Monty recently was Honorably Discharged from the United States Marine Corps after serving four years with Fox Company, 2nd Battalion, 5th Marines in Camp Pendleton, California. While in the Marine Corps, Monty deployed to Okinawa in 2005, and to Ar Ramadi, Iraq, in 2007. He is currently spending his summer listening to punk rock, writing, painting, and spending time with family.
Taos Resident Award
I live in the tiny town of Arroyo Seco, between Taos and the Ski Valley and am a visual artist, writer and teacher. I have worked as a creative writing mentor for 6th-graders and for SOMOS' youth mentoring program. For the past four years I have taught in the Taos school district as part of Artists in the Schools, where I have facilitated mosaic mural projects with something like 320 awesome kindergarteners. Before I moved to Taos 7 years ago, I taught Metalsmithing and Art Law and Business in college as well as community art programs.
My essays have appeared in The Horsefly, Howl and SOMOS publications. I am also included in the recently released book, Voices of New Mexico, published by the New Mexico Book Coop in celebration of the State's centennial.
I hold both an MFA in Visual Arts and a BFA in Metalsmithing from the California College of the Arts, a Bachelors in Psychology from the University of Delaware and a J.D. from the University of the Pacific, McGeorge School of Law.
Leo Love Merit Scholarship in Poetry
Cedar Brant's first book of poems, Like Any Other Dream Will Do was published in 2010 by FootHills Publishing. Her work has appeared in the Whitefish Review and the anthology Poems Across the Big Sky. She is co-founder of the poetry troupe Bentgrass, who tour Montana performing poetry and hosting writing workshops. In 2008 they received a grant from Humanities Montana to travel to the small ranching towns of eastern Montana. They have published two anthologies of poetry Windfall Season (2007) and Night Corn (2010). For the past ten years, she has worked as a botanist and field biologist across the west. She spends her summers living in a trailer in various grasslands, counting and keying out plants, and honing her four-wheeling skills. She was born in a barn in northwest Montana, and now lives in Missoula.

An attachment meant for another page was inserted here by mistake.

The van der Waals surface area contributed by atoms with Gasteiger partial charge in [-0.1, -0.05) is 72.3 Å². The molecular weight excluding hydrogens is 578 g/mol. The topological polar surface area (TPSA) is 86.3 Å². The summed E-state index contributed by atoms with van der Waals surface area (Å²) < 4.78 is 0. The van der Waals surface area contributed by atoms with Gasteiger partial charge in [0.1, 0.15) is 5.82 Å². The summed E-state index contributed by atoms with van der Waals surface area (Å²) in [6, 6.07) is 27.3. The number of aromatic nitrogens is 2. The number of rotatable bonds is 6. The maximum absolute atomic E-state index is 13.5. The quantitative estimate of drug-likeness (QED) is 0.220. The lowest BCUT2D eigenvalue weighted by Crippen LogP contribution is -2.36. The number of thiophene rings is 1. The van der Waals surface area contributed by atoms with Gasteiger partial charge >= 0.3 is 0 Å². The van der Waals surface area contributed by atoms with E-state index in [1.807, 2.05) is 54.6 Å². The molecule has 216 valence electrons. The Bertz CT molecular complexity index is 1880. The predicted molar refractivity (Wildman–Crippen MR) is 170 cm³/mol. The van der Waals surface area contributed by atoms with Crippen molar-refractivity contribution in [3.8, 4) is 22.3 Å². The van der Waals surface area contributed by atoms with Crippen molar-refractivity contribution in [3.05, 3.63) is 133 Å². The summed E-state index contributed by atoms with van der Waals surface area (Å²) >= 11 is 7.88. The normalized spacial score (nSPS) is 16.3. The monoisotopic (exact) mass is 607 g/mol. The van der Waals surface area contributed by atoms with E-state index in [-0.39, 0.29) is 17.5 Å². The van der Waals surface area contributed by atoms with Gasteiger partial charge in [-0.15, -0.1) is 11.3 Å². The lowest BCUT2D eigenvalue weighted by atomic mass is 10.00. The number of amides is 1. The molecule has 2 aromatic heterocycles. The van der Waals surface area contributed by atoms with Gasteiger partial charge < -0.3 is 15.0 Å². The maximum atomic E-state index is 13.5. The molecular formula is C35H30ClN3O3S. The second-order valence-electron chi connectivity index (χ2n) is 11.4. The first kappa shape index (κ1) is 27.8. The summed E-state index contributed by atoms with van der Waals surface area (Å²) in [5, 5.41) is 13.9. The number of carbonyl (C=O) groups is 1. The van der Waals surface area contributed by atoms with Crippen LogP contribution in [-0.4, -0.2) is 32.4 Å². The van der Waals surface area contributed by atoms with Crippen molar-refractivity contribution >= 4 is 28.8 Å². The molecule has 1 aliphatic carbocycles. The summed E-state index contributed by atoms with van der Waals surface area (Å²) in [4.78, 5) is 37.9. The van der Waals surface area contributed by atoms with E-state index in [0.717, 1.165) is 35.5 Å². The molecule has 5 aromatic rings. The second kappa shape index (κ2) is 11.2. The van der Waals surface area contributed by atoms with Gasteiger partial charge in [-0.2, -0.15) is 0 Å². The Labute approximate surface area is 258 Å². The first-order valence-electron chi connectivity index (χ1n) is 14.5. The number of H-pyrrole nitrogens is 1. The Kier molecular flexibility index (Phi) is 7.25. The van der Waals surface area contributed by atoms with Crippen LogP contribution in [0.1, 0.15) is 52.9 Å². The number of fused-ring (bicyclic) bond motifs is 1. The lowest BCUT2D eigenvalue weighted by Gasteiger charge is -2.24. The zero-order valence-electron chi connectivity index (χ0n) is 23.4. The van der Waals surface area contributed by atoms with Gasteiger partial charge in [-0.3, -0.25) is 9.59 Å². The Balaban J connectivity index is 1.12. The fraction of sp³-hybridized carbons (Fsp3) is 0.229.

Leo Love Merit Scholarship in Prose
Emma Rainey earned an M.F.A. from the University of Iowa's Nonfiction Writing Program in 2009. Currently she teaches writing, yoga, and choreographs. Past undertakings include writing and editing for the Teaching Company, serving as artistic director for several dance companies, working with homeless teens, and volunteering as faculty advisor for ONE. Her essays have appeared in Southeast Review, Drunken Boat, Two Hawks Quarterly, Iowa Review, and in an anthology published by NCTE titled: Reinventing Identities in Second Language Writing. Since organizing the first free writing workshop for veterans in Iowa City, Ms. Rainey has conducted several workshops for military children with parents serving overseas. She has recently incorporated: Writing My Way Back Home—A Writers' Workshop for Veterans, and is applying for nonprofit status to continue helping U.S. military personnel finding their way back home through writing.